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the country. now i've got to tell you. the professionals at cyber command and n.s.a. are the best in the world. i have no doubt about it. but i also worry when i see the scale of what the chinese are doing and these terrorism people trying to deal with it on our side, there's a mismatch there. so we're going to have to amp up significantly our cyberefforts and the key to doing that as i mentioned, it's not the technology, it's the people as well as the policies and the organizations on how we fight and win in cyberspace. so that's -- a lot of that responsibility is on our shoulders, we have a lot of work to do in that area. >> before i ask the final question or two, i have some housekeeping. the national press club is the
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world's leading professional organization for journalists and we fight for a free press worldwide. to learn more about the club visit our website, and to learn about our nonprofit programs or to make a donation, visit the website of the journalist institute, that's i'd also like to remind you about some upcoming programs, the american association of university women will release an analysis of federal data about sexual violence on college campuses at a national press club newsmaker tomorrow, january 14, at 10:00 a.m. former senators tom daschle and trent lott will discuss their new book, crisis -- their new book "why we must and how we can overcome our broken politics in washington and across america," next tuesday, january 19, at 6:00 p.m. and on saturday, january 23, at
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6:30 p.m., the national press club will inaugurate its 109th president, thomas burr of the "salt lake tribune," this is the final lunch i am moderating as president. i want to thank all the members and staff for their support over the past year and i want to thank the listeners and viewers for their interest in these events this past year. it's been a true privilege being the president of the national press club. thank you very much. \[applause] i would now like to present you with the official mug of the national press club, very much cherished, special, and you will enjoy that for years to come. mr. thornberry: thank you. \[applause] >> so final question, mr. chairman, got some political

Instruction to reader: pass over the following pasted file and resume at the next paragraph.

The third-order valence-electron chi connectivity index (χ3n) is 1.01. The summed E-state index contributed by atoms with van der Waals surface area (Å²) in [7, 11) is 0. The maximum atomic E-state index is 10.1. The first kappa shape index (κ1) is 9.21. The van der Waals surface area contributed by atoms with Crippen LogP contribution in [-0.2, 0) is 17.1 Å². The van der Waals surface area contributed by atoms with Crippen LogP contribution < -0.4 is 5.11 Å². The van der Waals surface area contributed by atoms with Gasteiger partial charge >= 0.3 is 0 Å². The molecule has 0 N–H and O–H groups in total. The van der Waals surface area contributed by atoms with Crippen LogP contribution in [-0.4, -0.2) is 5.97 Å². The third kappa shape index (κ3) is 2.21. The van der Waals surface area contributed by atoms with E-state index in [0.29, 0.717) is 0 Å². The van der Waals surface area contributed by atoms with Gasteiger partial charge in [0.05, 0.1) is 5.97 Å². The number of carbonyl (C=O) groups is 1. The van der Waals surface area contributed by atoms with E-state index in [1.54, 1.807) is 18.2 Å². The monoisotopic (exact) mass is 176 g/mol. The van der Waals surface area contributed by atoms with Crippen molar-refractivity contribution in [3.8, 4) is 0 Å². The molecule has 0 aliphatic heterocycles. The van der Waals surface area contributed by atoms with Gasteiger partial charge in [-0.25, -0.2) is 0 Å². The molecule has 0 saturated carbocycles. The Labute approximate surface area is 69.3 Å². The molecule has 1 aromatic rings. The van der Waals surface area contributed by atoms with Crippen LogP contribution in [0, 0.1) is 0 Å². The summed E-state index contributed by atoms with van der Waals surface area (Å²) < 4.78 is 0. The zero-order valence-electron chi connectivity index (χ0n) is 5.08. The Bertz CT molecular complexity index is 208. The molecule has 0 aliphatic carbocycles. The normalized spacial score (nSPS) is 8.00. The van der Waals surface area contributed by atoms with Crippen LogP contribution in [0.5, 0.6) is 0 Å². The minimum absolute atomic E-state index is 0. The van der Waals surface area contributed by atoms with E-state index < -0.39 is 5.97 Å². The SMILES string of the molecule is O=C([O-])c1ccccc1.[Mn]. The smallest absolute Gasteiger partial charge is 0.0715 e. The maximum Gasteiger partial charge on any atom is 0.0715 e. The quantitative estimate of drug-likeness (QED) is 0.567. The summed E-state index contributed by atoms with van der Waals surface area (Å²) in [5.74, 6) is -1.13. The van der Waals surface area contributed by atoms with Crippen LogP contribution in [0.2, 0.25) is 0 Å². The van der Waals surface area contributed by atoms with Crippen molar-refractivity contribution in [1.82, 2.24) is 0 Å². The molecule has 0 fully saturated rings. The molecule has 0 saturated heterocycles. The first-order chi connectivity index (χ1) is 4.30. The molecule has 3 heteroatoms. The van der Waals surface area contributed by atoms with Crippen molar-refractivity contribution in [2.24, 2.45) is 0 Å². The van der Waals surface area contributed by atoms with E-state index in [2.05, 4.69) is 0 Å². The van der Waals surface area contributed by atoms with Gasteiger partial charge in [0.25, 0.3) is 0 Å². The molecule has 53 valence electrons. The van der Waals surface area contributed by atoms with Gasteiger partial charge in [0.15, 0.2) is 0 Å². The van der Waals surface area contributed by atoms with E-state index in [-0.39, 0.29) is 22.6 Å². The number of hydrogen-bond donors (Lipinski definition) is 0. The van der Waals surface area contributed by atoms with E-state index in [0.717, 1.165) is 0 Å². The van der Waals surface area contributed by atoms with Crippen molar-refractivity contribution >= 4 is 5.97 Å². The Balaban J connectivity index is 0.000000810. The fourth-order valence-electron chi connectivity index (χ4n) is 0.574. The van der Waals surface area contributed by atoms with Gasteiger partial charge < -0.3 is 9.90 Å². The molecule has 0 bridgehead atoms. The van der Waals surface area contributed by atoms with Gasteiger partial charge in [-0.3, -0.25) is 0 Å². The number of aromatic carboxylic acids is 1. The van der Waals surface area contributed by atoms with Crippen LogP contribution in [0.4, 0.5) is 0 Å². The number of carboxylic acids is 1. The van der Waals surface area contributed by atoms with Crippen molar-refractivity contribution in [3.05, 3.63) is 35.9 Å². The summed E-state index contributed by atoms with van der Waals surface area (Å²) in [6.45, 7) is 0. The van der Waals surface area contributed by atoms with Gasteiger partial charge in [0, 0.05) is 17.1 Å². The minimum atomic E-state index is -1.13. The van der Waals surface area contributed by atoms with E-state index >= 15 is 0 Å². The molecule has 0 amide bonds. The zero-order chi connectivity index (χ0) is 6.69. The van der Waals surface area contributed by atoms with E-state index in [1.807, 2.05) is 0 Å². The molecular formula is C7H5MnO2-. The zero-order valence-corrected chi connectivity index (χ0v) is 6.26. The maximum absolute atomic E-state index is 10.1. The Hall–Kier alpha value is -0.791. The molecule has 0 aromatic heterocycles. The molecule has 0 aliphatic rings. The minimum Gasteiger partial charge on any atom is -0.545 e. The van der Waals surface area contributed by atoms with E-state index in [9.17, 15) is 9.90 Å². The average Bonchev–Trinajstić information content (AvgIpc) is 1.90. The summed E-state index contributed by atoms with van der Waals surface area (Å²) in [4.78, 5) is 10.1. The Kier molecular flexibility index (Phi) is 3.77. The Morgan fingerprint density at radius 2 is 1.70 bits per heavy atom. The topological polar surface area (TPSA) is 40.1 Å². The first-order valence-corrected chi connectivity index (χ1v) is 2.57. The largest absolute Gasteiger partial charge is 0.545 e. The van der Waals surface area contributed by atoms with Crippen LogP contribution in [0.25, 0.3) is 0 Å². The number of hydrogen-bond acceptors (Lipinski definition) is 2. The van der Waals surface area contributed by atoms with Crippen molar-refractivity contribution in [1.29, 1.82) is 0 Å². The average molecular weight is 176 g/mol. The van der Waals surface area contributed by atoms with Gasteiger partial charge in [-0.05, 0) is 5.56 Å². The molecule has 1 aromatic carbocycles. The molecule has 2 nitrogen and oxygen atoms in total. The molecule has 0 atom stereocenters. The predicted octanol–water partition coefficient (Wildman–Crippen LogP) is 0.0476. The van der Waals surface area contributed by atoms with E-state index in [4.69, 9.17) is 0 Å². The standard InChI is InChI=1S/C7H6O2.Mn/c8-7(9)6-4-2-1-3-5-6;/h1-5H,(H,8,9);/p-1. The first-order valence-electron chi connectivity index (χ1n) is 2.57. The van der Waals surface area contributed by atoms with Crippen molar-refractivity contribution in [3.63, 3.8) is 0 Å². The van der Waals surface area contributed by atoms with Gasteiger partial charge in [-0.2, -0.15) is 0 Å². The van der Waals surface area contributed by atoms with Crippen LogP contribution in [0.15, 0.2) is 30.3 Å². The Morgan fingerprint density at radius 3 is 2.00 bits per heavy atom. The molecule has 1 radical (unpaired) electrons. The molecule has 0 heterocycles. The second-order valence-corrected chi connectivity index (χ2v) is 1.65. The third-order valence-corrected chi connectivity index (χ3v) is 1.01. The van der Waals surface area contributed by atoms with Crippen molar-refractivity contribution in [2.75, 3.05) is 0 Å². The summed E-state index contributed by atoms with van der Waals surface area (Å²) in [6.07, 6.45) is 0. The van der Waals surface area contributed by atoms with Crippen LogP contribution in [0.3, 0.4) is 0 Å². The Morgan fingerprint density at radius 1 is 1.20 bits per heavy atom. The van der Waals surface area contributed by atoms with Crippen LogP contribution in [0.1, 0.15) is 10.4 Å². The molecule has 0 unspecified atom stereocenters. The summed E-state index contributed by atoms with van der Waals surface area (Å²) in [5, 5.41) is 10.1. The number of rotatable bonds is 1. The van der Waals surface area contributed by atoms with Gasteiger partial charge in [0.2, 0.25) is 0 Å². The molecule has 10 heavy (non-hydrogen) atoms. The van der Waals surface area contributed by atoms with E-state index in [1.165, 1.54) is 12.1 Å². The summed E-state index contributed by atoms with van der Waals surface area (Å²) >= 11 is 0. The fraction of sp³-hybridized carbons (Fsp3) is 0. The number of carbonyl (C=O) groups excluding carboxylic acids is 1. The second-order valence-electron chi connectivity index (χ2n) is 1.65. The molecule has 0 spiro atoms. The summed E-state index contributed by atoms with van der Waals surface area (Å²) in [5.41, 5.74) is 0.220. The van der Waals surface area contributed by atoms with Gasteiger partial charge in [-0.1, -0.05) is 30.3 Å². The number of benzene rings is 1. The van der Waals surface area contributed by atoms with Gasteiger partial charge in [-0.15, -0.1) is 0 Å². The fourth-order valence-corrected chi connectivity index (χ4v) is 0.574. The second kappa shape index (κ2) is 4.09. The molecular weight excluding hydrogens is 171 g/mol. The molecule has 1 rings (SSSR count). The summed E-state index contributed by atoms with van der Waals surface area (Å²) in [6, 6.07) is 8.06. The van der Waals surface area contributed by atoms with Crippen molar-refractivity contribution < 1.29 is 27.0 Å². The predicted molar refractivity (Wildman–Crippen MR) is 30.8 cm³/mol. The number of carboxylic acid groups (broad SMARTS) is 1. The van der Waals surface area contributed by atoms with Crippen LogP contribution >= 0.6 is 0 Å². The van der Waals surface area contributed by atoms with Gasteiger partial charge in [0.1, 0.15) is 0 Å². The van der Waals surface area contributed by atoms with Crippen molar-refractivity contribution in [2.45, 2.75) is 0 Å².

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2016 type questions, i know you're dying to talk about politics and the presidential race. one questioner says, do you support fellow texan senator cruz's bid for the nomination? and if he is unsuccessful is donald trump your second choice? mr. thornberry: i told my staff they could not put any questions in but i think they did. i have not decided who i am going to support. i have two criteria, one who has -- which republican has the best chance to when. number two, who would be the best commander in chief. because as i mentioned, i think they're going to inherit a whale of a mess on the first day in office. so i don't know for sure who that's going to be. but like a lot of the rest of the country, i think things are now just starting to get a little more serious and we'll see as the voters begin to